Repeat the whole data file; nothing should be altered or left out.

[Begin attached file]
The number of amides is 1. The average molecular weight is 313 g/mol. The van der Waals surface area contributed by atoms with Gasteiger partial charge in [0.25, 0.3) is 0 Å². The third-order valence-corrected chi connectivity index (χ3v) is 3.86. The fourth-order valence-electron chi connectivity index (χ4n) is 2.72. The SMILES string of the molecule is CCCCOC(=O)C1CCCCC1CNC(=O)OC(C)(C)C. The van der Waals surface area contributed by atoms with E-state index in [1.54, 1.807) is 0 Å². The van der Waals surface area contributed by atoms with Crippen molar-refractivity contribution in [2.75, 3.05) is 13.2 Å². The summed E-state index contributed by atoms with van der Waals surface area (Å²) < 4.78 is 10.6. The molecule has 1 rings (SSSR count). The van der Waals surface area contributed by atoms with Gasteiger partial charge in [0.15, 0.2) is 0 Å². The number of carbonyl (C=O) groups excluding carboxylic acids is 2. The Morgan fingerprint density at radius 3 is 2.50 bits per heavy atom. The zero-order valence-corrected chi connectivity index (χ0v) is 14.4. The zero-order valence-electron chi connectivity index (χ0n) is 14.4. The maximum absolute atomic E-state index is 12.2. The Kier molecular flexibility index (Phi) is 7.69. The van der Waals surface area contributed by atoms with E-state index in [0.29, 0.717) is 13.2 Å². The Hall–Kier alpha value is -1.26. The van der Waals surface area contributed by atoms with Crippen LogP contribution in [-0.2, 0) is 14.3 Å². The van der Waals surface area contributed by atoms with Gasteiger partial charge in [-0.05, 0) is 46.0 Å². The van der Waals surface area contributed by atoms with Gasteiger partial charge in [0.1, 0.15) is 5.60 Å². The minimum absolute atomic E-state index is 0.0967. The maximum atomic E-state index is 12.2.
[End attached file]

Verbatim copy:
The number of amides is 1. The average molecular weight is 313 g/mol. The van der Waals surface area contributed by atoms with Gasteiger partial charge in [0.25, 0.3) is 0 Å². The third-order valence-corrected chi connectivity index (χ3v) is 3.86. The fourth-order valence-electron chi connectivity index (χ4n) is 2.72. The SMILES string of the molecule is CCCCOC(=O)C1CCCCC1CNC(=O)OC(C)(C)C. The van der Waals surface area contributed by atoms with E-state index in [1.54, 1.807) is 0 Å². The van der Waals surface area contributed by atoms with Crippen molar-refractivity contribution in [2.75, 3.05) is 13.2 Å². The summed E-state index contributed by atoms with van der Waals surface area (Å²) < 4.78 is 10.6. The molecule has 1 rings (SSSR count). The van der Waals surface area contributed by atoms with Gasteiger partial charge in [0.15, 0.2) is 0 Å². The number of carbonyl (C=O) groups excluding carboxylic acids is 2. The Morgan fingerprint density at radius 3 is 2.50 bits per heavy atom. The zero-order valence-corrected chi connectivity index (χ0v) is 14.4. The zero-order valence-electron chi connectivity index (χ0n) is 14.4. The maximum absolute atomic E-state index is 12.2. The Kier molecular flexibility index (Phi) is 7.69. The van der Waals surface area contributed by atoms with E-state index in [0.29, 0.717) is 13.2 Å². The Hall–Kier alpha value is -1.26. The van der Waals surface area contributed by atoms with Crippen LogP contribution in [-0.2, 0) is 14.3 Å². The van der Waals surface area contributed by atoms with Gasteiger partial charge in [-0.05, 0) is 46.0 Å². The van der Waals surface area contributed by atoms with Gasteiger partial charge in [0.1, 0.15) is 5.60 Å². The minimum absolute atomic E-state index is 0.0967. The maximum atomic E-state index is 12.2.